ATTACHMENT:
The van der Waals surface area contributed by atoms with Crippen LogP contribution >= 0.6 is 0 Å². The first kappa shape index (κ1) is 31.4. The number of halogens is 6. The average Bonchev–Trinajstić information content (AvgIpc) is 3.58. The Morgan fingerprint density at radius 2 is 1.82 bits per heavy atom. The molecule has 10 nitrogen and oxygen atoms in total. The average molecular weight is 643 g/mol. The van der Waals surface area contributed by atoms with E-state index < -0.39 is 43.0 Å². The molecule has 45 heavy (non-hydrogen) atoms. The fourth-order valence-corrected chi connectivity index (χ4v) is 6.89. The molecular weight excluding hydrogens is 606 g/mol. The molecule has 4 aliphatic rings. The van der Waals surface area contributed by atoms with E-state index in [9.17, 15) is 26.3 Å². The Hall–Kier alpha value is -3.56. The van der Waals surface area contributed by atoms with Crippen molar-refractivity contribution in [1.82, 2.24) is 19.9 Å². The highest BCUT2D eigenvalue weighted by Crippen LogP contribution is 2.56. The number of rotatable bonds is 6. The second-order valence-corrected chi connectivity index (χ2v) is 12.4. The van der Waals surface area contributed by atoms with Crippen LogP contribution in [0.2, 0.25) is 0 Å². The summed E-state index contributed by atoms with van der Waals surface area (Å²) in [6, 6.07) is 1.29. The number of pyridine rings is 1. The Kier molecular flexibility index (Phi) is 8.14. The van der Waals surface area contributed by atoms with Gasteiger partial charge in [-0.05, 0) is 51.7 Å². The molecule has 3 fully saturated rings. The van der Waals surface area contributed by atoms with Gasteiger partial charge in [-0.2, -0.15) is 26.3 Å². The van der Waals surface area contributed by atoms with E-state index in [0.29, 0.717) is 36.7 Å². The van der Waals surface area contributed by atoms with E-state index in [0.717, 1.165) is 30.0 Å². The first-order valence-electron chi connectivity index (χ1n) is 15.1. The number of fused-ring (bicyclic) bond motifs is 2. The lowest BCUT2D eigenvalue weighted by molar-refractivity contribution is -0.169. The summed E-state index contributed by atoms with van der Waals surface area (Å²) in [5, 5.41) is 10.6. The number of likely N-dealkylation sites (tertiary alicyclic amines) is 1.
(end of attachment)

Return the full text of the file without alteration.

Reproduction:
The van der Waals surface area contributed by atoms with Crippen LogP contribution >= 0.6 is 0 Å². The first kappa shape index (κ1) is 31.4. The number of halogens is 6. The average Bonchev–Trinajstić information content (AvgIpc) is 3.58. The Morgan fingerprint density at radius 2 is 1.82 bits per heavy atom. The molecule has 10 nitrogen and oxygen atoms in total. The average molecular weight is 643 g/mol. The van der Waals surface area contributed by atoms with E-state index < -0.39 is 43.0 Å². The molecule has 45 heavy (non-hydrogen) atoms. The fourth-order valence-corrected chi connectivity index (χ4v) is 6.89. The molecular weight excluding hydrogens is 606 g/mol. The molecule has 4 aliphatic rings. The van der Waals surface area contributed by atoms with E-state index in [9.17, 15) is 26.3 Å². The Hall–Kier alpha value is -3.56. The van der Waals surface area contributed by atoms with Crippen molar-refractivity contribution in [1.82, 2.24) is 19.9 Å². The highest BCUT2D eigenvalue weighted by Crippen LogP contribution is 2.56. The number of rotatable bonds is 6. The second-order valence-corrected chi connectivity index (χ2v) is 12.4. The van der Waals surface area contributed by atoms with Crippen LogP contribution in [0.2, 0.25) is 0 Å². The summed E-state index contributed by atoms with van der Waals surface area (Å²) in [6, 6.07) is 1.29. The number of pyridine rings is 1. The Kier molecular flexibility index (Phi) is 8.14. The van der Waals surface area contributed by atoms with Gasteiger partial charge in [-0.05, 0) is 51.7 Å². The molecule has 3 fully saturated rings. The van der Waals surface area contributed by atoms with Gasteiger partial charge in [-0.2, -0.15) is 26.3 Å². The van der Waals surface area contributed by atoms with E-state index in [0.29, 0.717) is 36.7 Å². The van der Waals surface area contributed by atoms with E-state index in [0.717, 1.165) is 30.0 Å². The first-order valence-electron chi connectivity index (χ1n) is 15.1. The number of fused-ring (bicyclic) bond motifs is 2. The lowest BCUT2D eigenvalue weighted by molar-refractivity contribution is -0.169. The summed E-state index contributed by atoms with van der Waals surface area (Å²) in [5, 5.41) is 10.6. The number of likely N-dealkylation sites (tertiary alicyclic amines) is 1.